Whereas CD27 and OX40 are expressed constitutively by skin-resident Tregs, signaling through these receptors is entirely dependent on engagement by their ligands. Both CD70 and OX40L can be expressed by a variety of immune cell types (29, 66). In the gut, there is a population of antigen-presenting cells (APCs) that constitutively express CD70 (67), but it is unclear whether an analogous population of APCs exists in skin. Langerhans cells that reside in the epidermis can promote Treg function and also play a critical role in TH17 responses to C. albicans (41, 68, 69). Langerhans cells have been shown to express CD70 after viral infection and OX40L in response to ultra violet blue (UVB) irradiation (70, 71). It is currently unknown whether CD70 and OX40L are expressed on Langerhans cells, or other APC populations, during TH17-mediated skin inflammation. Future studies are necessary to elucidate where and when these ligands are expressed in both healthy and diseased skin.

We studied the functional role of CD27 and OX40 signaling in attenuating TH17 differentiation in Tregs in a cutaneous C. albicans inflammation model. One of the limitations of our study is that we have not assessed the role of these receptors in Treg function in other models of inflammation (cutaneous and extracutaneous) or cancer. In addition, it is unclear whether other TNFRSF members synergize with CD27 and/or OX40 to suppress TH17 differentiation in Tregs.

A major outstanding question is whether cytokine-producing Tregs in inflamed tissues contribute to the pathogenesis of human disease. Do these cells retain suppressive capacity and are simply unable to control robust tissue inflammation? Are they unable to regulate because of cell-intrinsic defects in their suppressive function or do they actively contribute to disease by secreting cytokines known to mediate pathology? The answers to these questions are currently unknown and are difficult to discern in humans. Nevertheless, the results presented herein demonstrate that the TNFRSF receptors CD27 and OX40 can synergize to limit Treg differentiation into IL-17–producing cells. Future studies will be needed to definitively elucidate the roles of these cells in disease pathogenesis and evaluate whether targeting TNFRSF receptor pathways therapeutically can enhance Treg function in the setting of chronic tissue inflammation.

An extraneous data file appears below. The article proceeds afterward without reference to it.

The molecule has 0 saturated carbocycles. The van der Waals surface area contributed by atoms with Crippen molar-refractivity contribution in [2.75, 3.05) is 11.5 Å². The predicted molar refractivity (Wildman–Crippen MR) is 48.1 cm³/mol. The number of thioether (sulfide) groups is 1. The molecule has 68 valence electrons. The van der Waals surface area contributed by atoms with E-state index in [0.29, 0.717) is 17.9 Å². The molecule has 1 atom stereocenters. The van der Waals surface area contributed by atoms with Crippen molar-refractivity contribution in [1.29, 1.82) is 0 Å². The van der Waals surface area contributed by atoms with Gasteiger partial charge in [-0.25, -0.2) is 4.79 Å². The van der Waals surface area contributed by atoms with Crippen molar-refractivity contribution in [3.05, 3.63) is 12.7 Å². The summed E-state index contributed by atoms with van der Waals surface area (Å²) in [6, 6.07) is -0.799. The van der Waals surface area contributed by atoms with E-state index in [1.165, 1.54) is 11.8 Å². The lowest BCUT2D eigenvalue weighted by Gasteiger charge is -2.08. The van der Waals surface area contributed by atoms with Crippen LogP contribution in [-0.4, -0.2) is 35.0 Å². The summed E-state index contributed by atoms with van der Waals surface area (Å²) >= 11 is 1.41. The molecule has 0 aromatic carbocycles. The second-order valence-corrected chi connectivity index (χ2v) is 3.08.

Study design

This study aimed to define the roles of the TNFRSF receptors CD27 and OX40 in Treg function during TH17 inflammation. To do this, we used a combination of in vitro and in vivo approaches. When hematoxylin and eosin images were scored, scoring was performed by blinded observers on randomized samples. All other experiments were quantified without blinding or randomization. The number of replicates for each experiment is indicated in the figure caption.


All mice were bred on a C57BL/6 background and maintained at the University of California, San Francisco (UCSF) in compliance with institutional guidelines. CD27−/− mice were generously provided by S. Schoenberger (with permission from J. Borst). C57BL/6 (WT), FOXP3-GFP (FOXP3tm2Tch), CD45.1, RAG2−/−, and OX40−/− strains were purchased from the Jackson Laboratory. DKO (CD27−/− /OX40−/− DKO) mice were generated by crossing CD27−/− mice to OX40−/− mice. All animals were socially housed in a 12-hour light/12-hour dark cycle. Animals 6 to 12 weeks of age were used in experiments, and all experiments were performed with sex- and age-matched controls.

Adoptive transfer model of C. albicans infection

C. albicans (derived from strain SC5314) was donated by D. Kaplan (University of Pittsburgh) (41). Protocols were approved by the UCSF Institutional Animal Care and Use Committee. In some experiments, 14 days before infection, 8- to 12-week-old RAG−/− mice were reconstituted with sort-purified Tregs (3 × 105) and Teffs (3 × 105). Cutaneous infection was performed as previously described (41). The day before infection, mice were anesthetized, dorsal skin was shaved with an electric razor, and depilatory cream was applied to the shaved area for 30 s before wiping clean. C. albicans was grown in YPAD medium at 30°C in a shaking incubator until the optical density at 600 nm was 1.5 to 2.0. C. albicans was washed in sterile phosphate-buffered saline (PBS) and resuspended at 4 × 109/ml. Upon infection, the stratum corneum was removed with 15 strokes of 220-grit sandpaper (3M), and 50 μl (2 × 108 C. albicans) was evenly applied to the skin with a sterile, prewetted cotton swab. Mice were harvested 7 days after infection. Infected mice were housed in a UCSF BSL2 facility according to National Institutes of Health (NIH) guidelines.

Human skin specimens

Studies using human tissue were approved by the UCSF Committee on Human Research and by the Institutional Review Board of UCSF. Normal human skin was obtained from patients at UCSF undergoing elective surgeries in which skin was discarded as a routine part of the procedure. Psoriatic skin biopsies were obtained from patients with active clinical disease (study number 10-02830). HS skin biopsies were obtained from patients with active clinical disease, and matching nonlesional skin was taken 10 cm away from active lesions (study number 16-19770). Skin samples were digested and processed as described previously (8). All patients provided written informed consent before biopsies.

Fluorescence-activated cell sorting